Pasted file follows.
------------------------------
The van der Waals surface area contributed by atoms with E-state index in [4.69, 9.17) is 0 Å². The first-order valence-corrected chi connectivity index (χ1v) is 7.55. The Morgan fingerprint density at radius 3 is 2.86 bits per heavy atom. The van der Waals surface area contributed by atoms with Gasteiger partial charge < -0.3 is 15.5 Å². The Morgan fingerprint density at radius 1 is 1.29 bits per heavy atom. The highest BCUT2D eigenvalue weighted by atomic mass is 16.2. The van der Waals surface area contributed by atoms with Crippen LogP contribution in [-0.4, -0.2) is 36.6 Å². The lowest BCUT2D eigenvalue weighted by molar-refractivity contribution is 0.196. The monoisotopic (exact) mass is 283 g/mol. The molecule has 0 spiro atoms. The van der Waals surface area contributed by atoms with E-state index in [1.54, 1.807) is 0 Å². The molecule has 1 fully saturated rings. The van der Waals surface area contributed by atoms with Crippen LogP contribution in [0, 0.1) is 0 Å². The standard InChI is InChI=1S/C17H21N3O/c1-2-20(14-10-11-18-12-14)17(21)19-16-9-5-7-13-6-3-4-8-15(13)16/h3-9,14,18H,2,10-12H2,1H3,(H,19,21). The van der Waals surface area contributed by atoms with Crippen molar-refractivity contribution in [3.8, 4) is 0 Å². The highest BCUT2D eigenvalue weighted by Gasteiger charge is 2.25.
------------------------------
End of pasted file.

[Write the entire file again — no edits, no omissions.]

The van der Waals surface area contributed by atoms with E-state index in [4.69, 9.17) is 0 Å². The first-order valence-corrected chi connectivity index (χ1v) is 7.55. The Morgan fingerprint density at radius 3 is 2.86 bits per heavy atom. The van der Waals surface area contributed by atoms with Gasteiger partial charge < -0.3 is 15.5 Å². The Morgan fingerprint density at radius 1 is 1.29 bits per heavy atom. The highest BCUT2D eigenvalue weighted by atomic mass is 16.2. The van der Waals surface area contributed by atoms with Crippen LogP contribution in [-0.4, -0.2) is 36.6 Å². The lowest BCUT2D eigenvalue weighted by molar-refractivity contribution is 0.196. The monoisotopic (exact) mass is 283 g/mol. The molecule has 0 spiro atoms. The van der Waals surface area contributed by atoms with E-state index in [1.54, 1.807) is 0 Å². The molecule has 1 fully saturated rings. The van der Waals surface area contributed by atoms with Crippen LogP contribution in [0, 0.1) is 0 Å². The standard InChI is InChI=1S/C17H21N3O/c1-2-20(14-10-11-18-12-14)17(21)19-16-9-5-7-13-6-3-4-8-15(13)16/h3-9,14,18H,2,10-12H2,1H3,(H,19,21). The van der Waals surface area contributed by atoms with Crippen molar-refractivity contribution in [3.8, 4) is 0 Å². The highest BCUT2D eigenvalue weighted by Gasteiger charge is 2.25.